Soderling's sense of belonging

Robin Soderling believes he now belongs in the same bracket as the world's best players after fighting back to defeat Roger Federer.

ABU DHABI // Robin Soderling believes he now belongs in the same bracket as the world's best players after fighting back from a set down to defeat Roger Federer in the semi-finals of the Capitala World Tennis Championship yesterday. It was a case of lucky number 13 for the Swede as he impressively defeated the world's top-ranked player 6-7 (6-8), 7-6 (7-1), 6-2. The world No 8 had never beaten Federer in 12 previous attempts, but exorcised his demons in front of a sell-out crowd at the Zayed Sports City International Tennis Complex to set up a thrilling final with Rafael Nadal tonight.

Soderling maintains that he learns something new each time he faces the 15-time grand slam winner. Now he has learned he can beat him. "The best way to learn is to play matches against the best," he said. "Roger plays really, really fast and that's what makes it so tough to play against him. But every time we play I feel I can handle his pace a bit better. I've felt that each of the last three or four times we've played. It feels really good to beat him."

Yesterday's match was a tightly contested affair with a sluggish Federer, despite winning the opening set, showing early signs of off-season-induced rustiness with undercooked drop shots and over-hit powerful forehands. Soderling, who defeated Stanislas Wawrinka in straight sets in Thursday's preliminary round, in contrast served strongly and used his dominant double-handed backhand to great effect.

"I always felt I had a chance. It was really hard to lose the first set, but I felt I played well, although far from my best ever tennis," he said. "I stepped up the level of my game a little bit especially in the second and the third set and in the beginning of the third I felt I played a little bit better than Roger. "The win gives me a lot of confidence for the whole year, starting off the year like this is something every player wants to do. I feel like I've beaten all the top guys now and that I belong up there."

"I'd say almost for the whole of last year I won a lot of matches against good players and it gave me confidence and now I started off this year with a very good result, so my confidence is really good and I hope I can continue playing the way I've been doing for a while." That quest begins tonight when he faces the world No 2 Nadal. The Spaniard, whose 2009 season was hindered by recurring knee problems, beat compatriot David Ferrer in straight sets in yesterday's other semi-final. And he is already well aware of his opponent's ability - Nadal has lost his two previous two meetings with Soderling, most notably in the fourth round of the French Open when the Swede ended his 31-match unbeaten run on clay.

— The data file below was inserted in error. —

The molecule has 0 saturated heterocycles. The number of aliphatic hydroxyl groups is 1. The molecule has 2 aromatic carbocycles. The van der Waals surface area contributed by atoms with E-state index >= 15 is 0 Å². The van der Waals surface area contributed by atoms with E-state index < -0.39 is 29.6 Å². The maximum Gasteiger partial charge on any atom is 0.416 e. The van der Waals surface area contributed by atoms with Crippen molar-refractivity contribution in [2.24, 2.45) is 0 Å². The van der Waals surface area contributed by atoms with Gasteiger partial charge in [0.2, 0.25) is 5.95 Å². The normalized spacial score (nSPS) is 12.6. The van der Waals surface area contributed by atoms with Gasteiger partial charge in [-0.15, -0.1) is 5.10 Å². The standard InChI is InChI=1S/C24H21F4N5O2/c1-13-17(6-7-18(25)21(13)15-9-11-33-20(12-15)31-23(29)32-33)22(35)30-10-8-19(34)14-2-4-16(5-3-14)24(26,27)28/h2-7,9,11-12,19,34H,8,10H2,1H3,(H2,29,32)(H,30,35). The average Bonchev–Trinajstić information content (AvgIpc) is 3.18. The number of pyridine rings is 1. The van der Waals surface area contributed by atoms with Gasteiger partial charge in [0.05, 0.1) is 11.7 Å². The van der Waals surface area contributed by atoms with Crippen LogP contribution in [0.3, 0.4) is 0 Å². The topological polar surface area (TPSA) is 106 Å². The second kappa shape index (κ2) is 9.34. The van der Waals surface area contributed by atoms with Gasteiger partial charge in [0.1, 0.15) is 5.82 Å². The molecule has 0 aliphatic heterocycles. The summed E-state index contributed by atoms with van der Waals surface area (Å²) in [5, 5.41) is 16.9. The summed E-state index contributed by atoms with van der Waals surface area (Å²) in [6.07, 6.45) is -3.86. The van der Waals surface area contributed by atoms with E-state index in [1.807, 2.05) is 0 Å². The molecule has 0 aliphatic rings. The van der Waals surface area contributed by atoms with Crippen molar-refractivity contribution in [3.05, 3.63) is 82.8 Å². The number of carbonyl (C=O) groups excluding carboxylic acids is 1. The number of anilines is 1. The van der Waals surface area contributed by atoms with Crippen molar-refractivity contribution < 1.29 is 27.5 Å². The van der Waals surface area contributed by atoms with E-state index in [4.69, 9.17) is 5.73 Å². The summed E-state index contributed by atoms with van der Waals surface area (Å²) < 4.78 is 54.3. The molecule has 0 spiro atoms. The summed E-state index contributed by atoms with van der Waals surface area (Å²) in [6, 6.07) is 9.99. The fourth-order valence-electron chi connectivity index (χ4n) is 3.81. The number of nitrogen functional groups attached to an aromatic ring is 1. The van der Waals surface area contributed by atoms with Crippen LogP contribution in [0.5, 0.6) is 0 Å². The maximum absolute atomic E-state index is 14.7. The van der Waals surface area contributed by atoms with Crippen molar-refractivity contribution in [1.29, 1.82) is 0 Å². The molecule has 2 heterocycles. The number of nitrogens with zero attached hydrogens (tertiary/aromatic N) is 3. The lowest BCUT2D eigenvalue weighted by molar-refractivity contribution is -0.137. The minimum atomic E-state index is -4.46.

"It will be a very difficult match because Robin is playing well and has the ability to win matches on all surfaces. He is always a very tough opponent," said the 23-year-old, who lost to Andy Murray in the final of the annual Abu Dhabi event last year. "His serve is unbelievable and he plays very powerful shots from the baseline on both his forehand and his backhand. He is growing in confidence with every win and is now one of the best players in the world."

Nadal, however, insists he is not looking to avenge his defeat at Roland Garros and is simply concentrating on providing a timely boost ahead of the defence of his Australian Open crown, which starts on January 18. "I don't believe in revenge. Yes, I lost the last two matches, but before that I won many matches," he said. "Every game is a separate game. "This is not an ATP tournament, but we're playing against the best players in the world and every match is important.

"Sure it's good to prepare, but at the same time it's good for confidence and good to play against the best players. "I know if I play my best I will have chances to win and if I don't get the chances I will lose. That's tennis."